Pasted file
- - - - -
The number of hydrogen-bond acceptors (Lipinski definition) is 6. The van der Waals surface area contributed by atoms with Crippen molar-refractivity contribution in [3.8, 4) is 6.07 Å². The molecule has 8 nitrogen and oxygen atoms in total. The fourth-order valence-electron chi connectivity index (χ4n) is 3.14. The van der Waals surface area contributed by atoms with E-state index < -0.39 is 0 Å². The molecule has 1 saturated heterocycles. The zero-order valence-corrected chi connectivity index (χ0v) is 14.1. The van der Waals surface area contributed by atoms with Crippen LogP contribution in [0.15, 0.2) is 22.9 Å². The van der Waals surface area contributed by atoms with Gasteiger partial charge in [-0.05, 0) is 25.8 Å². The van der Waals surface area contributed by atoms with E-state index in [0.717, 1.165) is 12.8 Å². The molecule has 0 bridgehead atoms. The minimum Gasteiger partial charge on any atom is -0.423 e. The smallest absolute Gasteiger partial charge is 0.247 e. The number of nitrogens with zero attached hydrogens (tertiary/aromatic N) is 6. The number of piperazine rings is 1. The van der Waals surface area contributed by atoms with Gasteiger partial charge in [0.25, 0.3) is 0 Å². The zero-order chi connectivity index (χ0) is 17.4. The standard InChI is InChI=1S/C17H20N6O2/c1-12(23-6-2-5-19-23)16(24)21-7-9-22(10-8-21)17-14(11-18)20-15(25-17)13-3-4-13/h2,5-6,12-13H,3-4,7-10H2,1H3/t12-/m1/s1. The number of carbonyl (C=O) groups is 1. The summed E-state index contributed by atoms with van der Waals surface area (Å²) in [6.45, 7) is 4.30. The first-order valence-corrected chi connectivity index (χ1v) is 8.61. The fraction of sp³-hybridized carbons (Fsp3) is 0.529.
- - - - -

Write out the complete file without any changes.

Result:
The number of hydrogen-bond acceptors (Lipinski definition) is 6. The van der Waals surface area contributed by atoms with Crippen molar-refractivity contribution in [3.8, 4) is 6.07 Å². The molecule has 8 nitrogen and oxygen atoms in total. The fourth-order valence-electron chi connectivity index (χ4n) is 3.14. The van der Waals surface area contributed by atoms with E-state index < -0.39 is 0 Å². The molecule has 1 saturated heterocycles. The zero-order valence-corrected chi connectivity index (χ0v) is 14.1. The van der Waals surface area contributed by atoms with Crippen LogP contribution in [0.15, 0.2) is 22.9 Å². The van der Waals surface area contributed by atoms with Gasteiger partial charge in [-0.05, 0) is 25.8 Å². The van der Waals surface area contributed by atoms with E-state index in [0.717, 1.165) is 12.8 Å². The molecule has 0 bridgehead atoms. The minimum Gasteiger partial charge on any atom is -0.423 e. The smallest absolute Gasteiger partial charge is 0.247 e. The number of nitrogens with zero attached hydrogens (tertiary/aromatic N) is 6. The number of piperazine rings is 1. The van der Waals surface area contributed by atoms with Gasteiger partial charge in [0.25, 0.3) is 0 Å². The zero-order chi connectivity index (χ0) is 17.4. The standard InChI is InChI=1S/C17H20N6O2/c1-12(23-6-2-5-19-23)16(24)21-7-9-22(10-8-21)17-14(11-18)20-15(25-17)13-3-4-13/h2,5-6,12-13H,3-4,7-10H2,1H3/t12-/m1/s1. The number of carbonyl (C=O) groups is 1. The summed E-state index contributed by atoms with van der Waals surface area (Å²) in [6.45, 7) is 4.30. The first-order valence-corrected chi connectivity index (χ1v) is 8.61. The fraction of sp³-hybridized carbons (Fsp3) is 0.529.